After the Gold Rush

AFTER THE GOLD RUSH After James Marshall’s discovery of gold in the American River during the winter of 1848, a flood of fortune-seekers came to the California frontier. Though the riches found in the state’s rivers and mines eventually amounted to little more than a flash in the pan, the lingering effects of the massive migration known as the California Gold Rush dramatically altered the political, social, and environmental landscape of California.

Environment The countryside of California was torn up as the newly arrived settlers searched for gold. They used high-powered jets of water to wash away hillsides in a practice known as hydraulic mining, and burrowed thousands of mine shafts into the foothills of the Sierra Nevada Mountains.
The effects of mining began to harm a new industry developing in California’s Central Valley during the mid-1800s—agriculture. Mining involved digging up the rivers and producing silt. It heavily damaged the rivers for agricultural use. By the mid-1870s, the California government realized that agriculture was more lucrative than mining, and passed laws that restricted the impact of mining on rivers.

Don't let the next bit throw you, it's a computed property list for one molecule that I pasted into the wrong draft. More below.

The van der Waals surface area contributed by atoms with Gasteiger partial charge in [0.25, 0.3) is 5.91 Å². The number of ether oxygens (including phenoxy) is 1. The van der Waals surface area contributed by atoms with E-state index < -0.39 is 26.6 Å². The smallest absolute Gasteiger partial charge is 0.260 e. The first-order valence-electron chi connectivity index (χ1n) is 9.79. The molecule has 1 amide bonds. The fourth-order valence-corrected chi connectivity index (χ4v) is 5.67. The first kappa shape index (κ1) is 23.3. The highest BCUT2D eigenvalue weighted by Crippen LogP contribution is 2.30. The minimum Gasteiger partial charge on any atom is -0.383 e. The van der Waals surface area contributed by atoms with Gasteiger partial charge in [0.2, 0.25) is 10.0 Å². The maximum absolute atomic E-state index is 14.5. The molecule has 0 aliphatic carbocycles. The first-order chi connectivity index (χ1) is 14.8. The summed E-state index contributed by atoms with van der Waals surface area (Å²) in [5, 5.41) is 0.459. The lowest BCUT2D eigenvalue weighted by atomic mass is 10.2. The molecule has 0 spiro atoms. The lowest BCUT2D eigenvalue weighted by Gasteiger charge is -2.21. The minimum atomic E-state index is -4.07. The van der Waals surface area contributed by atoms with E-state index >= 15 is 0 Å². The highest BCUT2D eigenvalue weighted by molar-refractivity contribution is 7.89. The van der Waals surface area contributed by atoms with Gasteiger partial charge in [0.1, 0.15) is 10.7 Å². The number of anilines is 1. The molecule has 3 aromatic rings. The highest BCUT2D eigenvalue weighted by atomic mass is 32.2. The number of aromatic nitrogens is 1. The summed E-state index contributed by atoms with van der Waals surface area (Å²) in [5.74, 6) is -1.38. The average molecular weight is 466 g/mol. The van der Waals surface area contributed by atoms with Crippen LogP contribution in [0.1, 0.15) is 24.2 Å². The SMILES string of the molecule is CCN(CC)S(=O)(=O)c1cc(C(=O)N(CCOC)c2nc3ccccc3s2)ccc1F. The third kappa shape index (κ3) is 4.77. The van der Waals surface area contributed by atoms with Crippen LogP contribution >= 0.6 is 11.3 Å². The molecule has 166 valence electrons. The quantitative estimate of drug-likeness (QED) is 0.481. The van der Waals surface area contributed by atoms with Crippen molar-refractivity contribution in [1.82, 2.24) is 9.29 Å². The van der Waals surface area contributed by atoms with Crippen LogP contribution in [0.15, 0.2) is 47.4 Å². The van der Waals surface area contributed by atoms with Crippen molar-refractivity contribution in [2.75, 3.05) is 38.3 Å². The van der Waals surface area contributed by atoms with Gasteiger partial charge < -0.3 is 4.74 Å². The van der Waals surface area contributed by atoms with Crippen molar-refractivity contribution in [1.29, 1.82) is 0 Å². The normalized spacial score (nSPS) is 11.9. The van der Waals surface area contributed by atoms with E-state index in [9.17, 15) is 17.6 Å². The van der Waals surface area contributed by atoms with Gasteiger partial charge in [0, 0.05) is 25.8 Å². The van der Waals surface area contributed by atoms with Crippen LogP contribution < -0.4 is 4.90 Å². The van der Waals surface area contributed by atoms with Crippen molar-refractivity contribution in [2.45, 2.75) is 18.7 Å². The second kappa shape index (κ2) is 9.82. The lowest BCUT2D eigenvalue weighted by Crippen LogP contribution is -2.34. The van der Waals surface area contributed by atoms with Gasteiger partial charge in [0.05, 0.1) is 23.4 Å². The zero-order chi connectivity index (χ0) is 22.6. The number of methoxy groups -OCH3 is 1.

Social Growth The California Gold Rush turned rural California into an area dotted with towns and cities. The Gold Rush put San Francisco on the map. The first transcontinental railroad that connected the east and the west coast of the United States, would have its western terminal in San Francisco.
The influx of gold-seekers to California affected the makeup of the state’s population. The Mexican people who lived in the region when it was part of Mexico saw their influence erode.
The Foreign Miners License Law, a discriminatory piece of legislation charged foreign miners a $20 fee per month. Though the $20 a month foreign mining fee was repealed, a new $3 a month tax was aimed primarily at the Chinese miners.

Golden State The California Gold Rush’s main contributions was the rapid “Americanization” of California. The flood of gold-seekers was a major factor in California becoming a state in 1850.
Before the Gold Rush, California was a frontier with only a small connection to the rest of the United States. But the massive number of Americans who settled in California stayed connected to their families on the East Coast and in the Midwest.
The California Gold Rush brought together the east with the newly acquired western parts of the American empire, especially California.

Source: After the Gold Rush
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